Hungry like the wolves

You may not believe me, but 5 days out of the week, I do battle.  Public transportation battle.  And believe me, it's one of the most intense types of battling you can do.  You don't believe me, do you?  Well believe what I write next then re-read the first sentence and believe.  Believe me, it's unbelievable.
  
It all starts when I hop on the #13 bus every morn to travel to my respective career.  The ride is always relatively quiet and uneventful.  Passengers get on and take their seats, using every ounce of their social stamina to avoid smiling or making eye contact.  They cough and read, and the bus jerkily rumbles on.  It all works like a clock that is working really well.  That is, until we get to 3rd and Bell.  

As you all know, when a bus reaches a stop, the customary line of action is to allow passengers to get off FIRST, then have waiting passengers get ON.  3rd and Bell, however, does things a little differently.  When the bus driver yells aloud "Next stop, 3rd and Bell!" I make fists with my hands and grit my teeth.  I perch on my tagged bus seat in the same way Michael Johnson did on his starting blocks at the 1996 Summer Olympics in Atlanta, Georgia.  When the bus stops and those side doors slide open, it's battle time.  

I explode out of my chair and hit the top of the steps, only to be greeted by a sea of expressionless faces clawing their way towards the small crevice of hope that just folded open.  They stare up and begin to snarl.  I take a deep  breath and begin to cut a swath through the pack of lumbering souls who thirst only for the inexplicable comfort of a recently vacated tagged bus seat:    



The neatly dressed accountant with fancy gloves and a rolled up New Yorker poses no threat - we exchange small push blows and steely stares before I leave him behind.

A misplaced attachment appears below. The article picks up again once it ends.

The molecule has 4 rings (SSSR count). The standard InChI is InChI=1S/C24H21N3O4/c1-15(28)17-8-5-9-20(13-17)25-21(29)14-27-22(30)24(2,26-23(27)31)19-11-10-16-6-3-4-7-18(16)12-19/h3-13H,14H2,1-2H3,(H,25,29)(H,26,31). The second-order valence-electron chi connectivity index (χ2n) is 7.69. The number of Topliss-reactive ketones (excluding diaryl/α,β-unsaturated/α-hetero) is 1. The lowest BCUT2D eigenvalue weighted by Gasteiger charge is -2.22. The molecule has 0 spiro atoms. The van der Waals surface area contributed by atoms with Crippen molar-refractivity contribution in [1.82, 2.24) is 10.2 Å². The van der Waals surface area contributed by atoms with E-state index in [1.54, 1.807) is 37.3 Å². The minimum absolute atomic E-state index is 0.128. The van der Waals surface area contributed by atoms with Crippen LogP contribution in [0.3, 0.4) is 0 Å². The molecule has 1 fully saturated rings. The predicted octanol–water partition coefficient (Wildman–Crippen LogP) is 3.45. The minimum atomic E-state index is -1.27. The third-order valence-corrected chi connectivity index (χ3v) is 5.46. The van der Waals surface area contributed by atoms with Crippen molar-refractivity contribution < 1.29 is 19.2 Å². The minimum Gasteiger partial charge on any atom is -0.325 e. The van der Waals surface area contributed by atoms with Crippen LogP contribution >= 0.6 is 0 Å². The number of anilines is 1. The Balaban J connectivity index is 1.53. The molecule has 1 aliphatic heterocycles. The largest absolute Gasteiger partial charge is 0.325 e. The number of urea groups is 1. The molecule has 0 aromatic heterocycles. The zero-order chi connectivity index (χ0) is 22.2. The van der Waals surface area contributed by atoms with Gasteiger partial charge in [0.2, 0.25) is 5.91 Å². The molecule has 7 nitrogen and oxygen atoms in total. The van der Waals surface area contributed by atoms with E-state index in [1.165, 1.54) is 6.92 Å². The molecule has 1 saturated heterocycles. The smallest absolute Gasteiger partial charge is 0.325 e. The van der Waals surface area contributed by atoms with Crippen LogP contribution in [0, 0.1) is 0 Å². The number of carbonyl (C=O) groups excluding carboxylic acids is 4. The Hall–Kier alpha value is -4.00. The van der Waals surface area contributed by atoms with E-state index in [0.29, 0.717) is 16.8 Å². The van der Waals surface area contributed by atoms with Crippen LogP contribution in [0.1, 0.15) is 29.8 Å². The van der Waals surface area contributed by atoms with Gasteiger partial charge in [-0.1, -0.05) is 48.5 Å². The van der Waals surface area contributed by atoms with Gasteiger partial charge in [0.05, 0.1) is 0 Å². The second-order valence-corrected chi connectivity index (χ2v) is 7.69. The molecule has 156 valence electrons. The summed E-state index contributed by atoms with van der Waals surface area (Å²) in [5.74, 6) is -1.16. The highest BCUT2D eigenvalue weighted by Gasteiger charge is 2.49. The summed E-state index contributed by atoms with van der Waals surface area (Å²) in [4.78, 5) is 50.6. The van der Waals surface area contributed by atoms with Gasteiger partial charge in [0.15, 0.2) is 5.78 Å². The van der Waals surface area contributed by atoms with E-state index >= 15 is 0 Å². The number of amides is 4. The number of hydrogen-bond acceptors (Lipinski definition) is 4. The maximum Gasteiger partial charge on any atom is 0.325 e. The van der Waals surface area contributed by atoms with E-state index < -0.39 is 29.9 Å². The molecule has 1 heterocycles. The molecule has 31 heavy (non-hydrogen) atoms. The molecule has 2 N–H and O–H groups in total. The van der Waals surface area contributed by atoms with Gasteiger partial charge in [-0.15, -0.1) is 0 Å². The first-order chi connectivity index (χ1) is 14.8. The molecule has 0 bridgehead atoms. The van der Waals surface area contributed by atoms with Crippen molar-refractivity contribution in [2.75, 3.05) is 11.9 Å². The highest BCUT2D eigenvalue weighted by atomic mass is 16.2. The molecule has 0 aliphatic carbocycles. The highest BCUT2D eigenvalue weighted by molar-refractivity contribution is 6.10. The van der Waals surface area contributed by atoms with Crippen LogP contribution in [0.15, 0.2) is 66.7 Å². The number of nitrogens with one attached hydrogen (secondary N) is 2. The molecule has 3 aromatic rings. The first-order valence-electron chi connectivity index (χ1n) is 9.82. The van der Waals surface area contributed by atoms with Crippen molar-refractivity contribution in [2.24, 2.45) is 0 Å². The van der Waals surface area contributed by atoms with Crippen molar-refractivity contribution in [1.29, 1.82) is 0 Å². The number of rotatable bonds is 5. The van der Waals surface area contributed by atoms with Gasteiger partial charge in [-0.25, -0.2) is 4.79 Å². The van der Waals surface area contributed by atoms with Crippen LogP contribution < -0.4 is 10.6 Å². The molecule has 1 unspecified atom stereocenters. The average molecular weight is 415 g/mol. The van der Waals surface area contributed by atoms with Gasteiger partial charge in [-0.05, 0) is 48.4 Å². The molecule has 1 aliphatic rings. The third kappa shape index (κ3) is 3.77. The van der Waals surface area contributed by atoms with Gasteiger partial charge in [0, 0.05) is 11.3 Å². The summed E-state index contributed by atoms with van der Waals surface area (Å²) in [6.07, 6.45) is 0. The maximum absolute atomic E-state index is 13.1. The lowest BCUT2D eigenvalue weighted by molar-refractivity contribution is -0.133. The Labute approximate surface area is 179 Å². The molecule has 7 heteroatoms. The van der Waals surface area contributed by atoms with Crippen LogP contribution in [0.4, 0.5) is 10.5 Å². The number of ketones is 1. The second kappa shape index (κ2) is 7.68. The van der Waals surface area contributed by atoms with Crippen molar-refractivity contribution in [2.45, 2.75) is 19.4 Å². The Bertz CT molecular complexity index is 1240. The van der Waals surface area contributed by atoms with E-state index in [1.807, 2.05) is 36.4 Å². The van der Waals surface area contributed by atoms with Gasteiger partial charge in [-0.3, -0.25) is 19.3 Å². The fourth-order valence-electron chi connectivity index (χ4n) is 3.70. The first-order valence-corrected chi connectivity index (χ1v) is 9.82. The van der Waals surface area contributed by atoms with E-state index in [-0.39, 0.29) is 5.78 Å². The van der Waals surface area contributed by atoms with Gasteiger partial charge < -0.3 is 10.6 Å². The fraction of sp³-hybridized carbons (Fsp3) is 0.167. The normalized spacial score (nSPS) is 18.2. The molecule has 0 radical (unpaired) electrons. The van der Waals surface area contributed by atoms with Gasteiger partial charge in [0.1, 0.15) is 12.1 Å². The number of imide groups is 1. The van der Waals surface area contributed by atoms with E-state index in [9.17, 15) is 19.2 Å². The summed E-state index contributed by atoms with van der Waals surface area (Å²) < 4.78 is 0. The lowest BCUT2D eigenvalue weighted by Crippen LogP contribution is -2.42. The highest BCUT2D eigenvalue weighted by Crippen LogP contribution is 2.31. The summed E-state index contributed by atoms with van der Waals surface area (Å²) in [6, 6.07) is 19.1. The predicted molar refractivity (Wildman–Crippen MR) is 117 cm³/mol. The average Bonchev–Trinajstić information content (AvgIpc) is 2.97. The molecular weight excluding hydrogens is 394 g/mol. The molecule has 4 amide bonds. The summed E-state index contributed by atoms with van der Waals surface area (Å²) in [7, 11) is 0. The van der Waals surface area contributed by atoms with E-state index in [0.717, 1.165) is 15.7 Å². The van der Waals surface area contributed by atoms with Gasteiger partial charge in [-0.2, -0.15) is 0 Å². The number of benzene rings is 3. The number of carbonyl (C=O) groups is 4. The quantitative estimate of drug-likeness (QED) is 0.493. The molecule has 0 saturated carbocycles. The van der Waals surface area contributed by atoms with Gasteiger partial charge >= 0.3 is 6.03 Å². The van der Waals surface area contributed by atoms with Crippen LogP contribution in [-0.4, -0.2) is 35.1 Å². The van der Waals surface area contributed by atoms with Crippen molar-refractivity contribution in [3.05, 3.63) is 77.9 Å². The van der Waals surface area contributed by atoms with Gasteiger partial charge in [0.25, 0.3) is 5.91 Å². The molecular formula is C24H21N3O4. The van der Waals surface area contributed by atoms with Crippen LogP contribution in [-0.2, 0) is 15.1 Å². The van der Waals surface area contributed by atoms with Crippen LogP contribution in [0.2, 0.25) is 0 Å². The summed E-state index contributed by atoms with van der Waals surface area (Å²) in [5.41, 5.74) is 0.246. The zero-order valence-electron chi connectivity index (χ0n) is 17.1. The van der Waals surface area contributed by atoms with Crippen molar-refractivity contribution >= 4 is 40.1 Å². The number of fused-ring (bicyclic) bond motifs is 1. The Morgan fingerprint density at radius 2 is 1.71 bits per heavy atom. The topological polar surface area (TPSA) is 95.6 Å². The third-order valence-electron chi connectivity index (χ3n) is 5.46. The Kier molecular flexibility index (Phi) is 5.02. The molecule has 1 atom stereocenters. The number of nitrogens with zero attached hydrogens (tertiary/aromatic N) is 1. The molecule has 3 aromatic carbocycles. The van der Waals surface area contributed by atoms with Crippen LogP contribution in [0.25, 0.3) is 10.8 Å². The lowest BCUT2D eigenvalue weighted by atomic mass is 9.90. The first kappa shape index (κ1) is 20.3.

Next up is the pink-haired, Hello Kitty-backpack-wearing, disenchanted teenager who skipped school to go to Hot Topic downtown and smoke a cigarette.  She poses a much more dangerous threat, never looking up from the display screen of her pink 2 GB iPod Nano.  We shoulder tackle each other, but her extremely light weight coupled with the laws of kinetic force shift her to the side. 



Finally, I find myself standing before the final obstacle between myself and the crisp refreshing air of freedom.  This mysterious vagabond is wearing a hooded jacket over several layers of sweat pant material and a heather gray 1996 Seattle Supersonics Western Conference Champions t-shirt.  He's unphased by my quick movements,  choosing to simply stand in the way and stare at me with glossed-over eyes and a slightly opened mouth.  Lucky for me, he's decided to use the hand rails to stabilize himself.  I quickly dart underneath his arm, finding myself immediately surrounded by the Horde.  

They pay no attention to me, their eyes fixated on their final destination.  Their collective shuffling turns my situation into a football push pad drill.  After several shoves and reroutes (and a few expletives), I break free and discover open sidewalk.  I bend over to catch my breath.

This morning, I've won the battle.  But there is no time to celebrate.  Another battle awaits somewhere around 5:00PM.                                           

1 comment:

Melissa said...

you should try elbow pads and then just thrash those things around in the air. always worked for me. or try not taking showers. that seems to work for a lot of other people.